It is easy for schools that serve high challenge communities to be preoccupied with remediation. With the growth of double blocked core subjects and managed instruction programs it is easy to assume that engaging projects and what might be called enrichment activities only happen in suburban schools. But we checked around this summer and found dozens (and evidence of hundreds) of schools serving low income students coast to coast that don’t default to a thin test prep curriculum.

Better by design. High Tech High Chula Vista sixth grade humanities teacher Andrea Morton has many students arriving with below-grade-level academic skills and most dealing with the extra-curricular stresses of poverty.  Rather than a rote scripted approach, the curriculum, created by the faculty, is based on the High Tech High Design Principles of common intellectual mission, adult world connection, and personalization.

“Because we are dedicated to providing a personalized environment for our students, we are constantly finding new ways to change/individualize how we teach. We aim to scaffold our projects and provide multiple entry points for all students, leading toward quality products and outcomes in which the content is fully understood,” said Morton.

Modeled after the original High Tech High, the Chula Vista middle school site is 25 miles southeast and serves a higher need population. Teachers constantly monitor student performance and quickly modify instructional strategies. Morton said, “If a student doesn’t understand a concept, teachers will offer one-on-one tutoring to ensure they do; a tutoring center is also available after-school.

Morton noted that students often have the opportunity to work with local experts and other community members as they “develop their critical thinking, critique, and presentation skills.” In the process, they “create beautiful, relevant work to share in the ‘real world.’

Big goals. When the Springfield Renaissance School opened in 2006, there were few options available within the central Massachusetts district for students who wanted a rigorous college preparatory education. Some people thought that the largely poor and minority student population simply wasn’t interested in or capable of engaging in a rigorous college preparatory experience.  They were wrong. One hundred percent of its first four graduating classes were accepted into college and 78% of them matriculated, compared to 30% in local schools. Students know from sixth grade on that they are on the path to college. School-led visits to college campuses begin in sixth grade and continue throughout high school.

The entire curriculum is “centered upon issues, problems, and challenges that either face our society now or have lessons applicable to modern times,” said principal Stephen Mahoney. “Guiding questions are open-ended and push students to search for evidence, form and articulate opinions and positions, put together recommendations or conclusions, and then defend those results in a public setting.”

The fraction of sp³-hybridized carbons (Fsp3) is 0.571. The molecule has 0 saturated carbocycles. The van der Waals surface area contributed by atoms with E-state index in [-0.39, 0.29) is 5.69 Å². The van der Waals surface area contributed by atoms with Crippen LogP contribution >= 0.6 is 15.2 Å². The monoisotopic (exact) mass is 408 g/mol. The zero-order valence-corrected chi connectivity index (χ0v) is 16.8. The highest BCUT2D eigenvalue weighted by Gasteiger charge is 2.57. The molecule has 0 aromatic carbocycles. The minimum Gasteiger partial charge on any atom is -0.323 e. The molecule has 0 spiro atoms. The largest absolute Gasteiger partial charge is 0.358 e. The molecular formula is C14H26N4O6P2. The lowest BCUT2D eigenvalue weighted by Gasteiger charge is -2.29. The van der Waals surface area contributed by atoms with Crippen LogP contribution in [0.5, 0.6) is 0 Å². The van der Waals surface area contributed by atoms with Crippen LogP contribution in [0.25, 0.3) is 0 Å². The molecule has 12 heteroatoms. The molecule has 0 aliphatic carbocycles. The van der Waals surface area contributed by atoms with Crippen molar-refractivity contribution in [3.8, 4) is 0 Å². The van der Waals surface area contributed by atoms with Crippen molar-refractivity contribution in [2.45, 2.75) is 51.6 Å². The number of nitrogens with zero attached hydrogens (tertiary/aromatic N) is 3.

Real work. Mansoureh Tehrani, director of METSA New Tech, said, “Our mission ensures that students are strategically prepared for the rigor and self-discipline of college and the innovative demands of STEM career pathways,” despite the fact that more than 70% of the Carrollton, Texas students live in or near poverty.

METSA, a member of the New Tech Network, engages students on big topics like global health, requires students to defend their learning to business leaders, and supports internships. “Our students demonstrate their scientific and technological competencies requisite for global competitiveness in our knowledge-based economy,” said Tehrani.

A capstone service projects culminates the METSA experience.  Students have built water filtration systems for developing countries, a hydroponic garden shared for the local community, and a garden for a local animal shelter.  They hosted an engineering camp for 250 local elementary students.

At MetEast in Campden students demonstrate a mastery of core academic content through quarterly exhibitions. “Every one of our students make an oral presentation that highlights everything they have accomplished through the previous marking period in each academic area,” said Principal Jenkins.

These four schools were purpose built to bring high expectations to high challenge communities.  They don’t rely on a scripted approach–they engage students in authentic work and demand quality work products. As discussed last week, they develop a high-capacity student support system designed to address the volume and diversity of student needs in a high-poverty setting.

Deeper learning is not just for the suburbs–students in low income communities deserve powerful experiences too. Over the next week, we’ll take on a few more myths about deeper learning.

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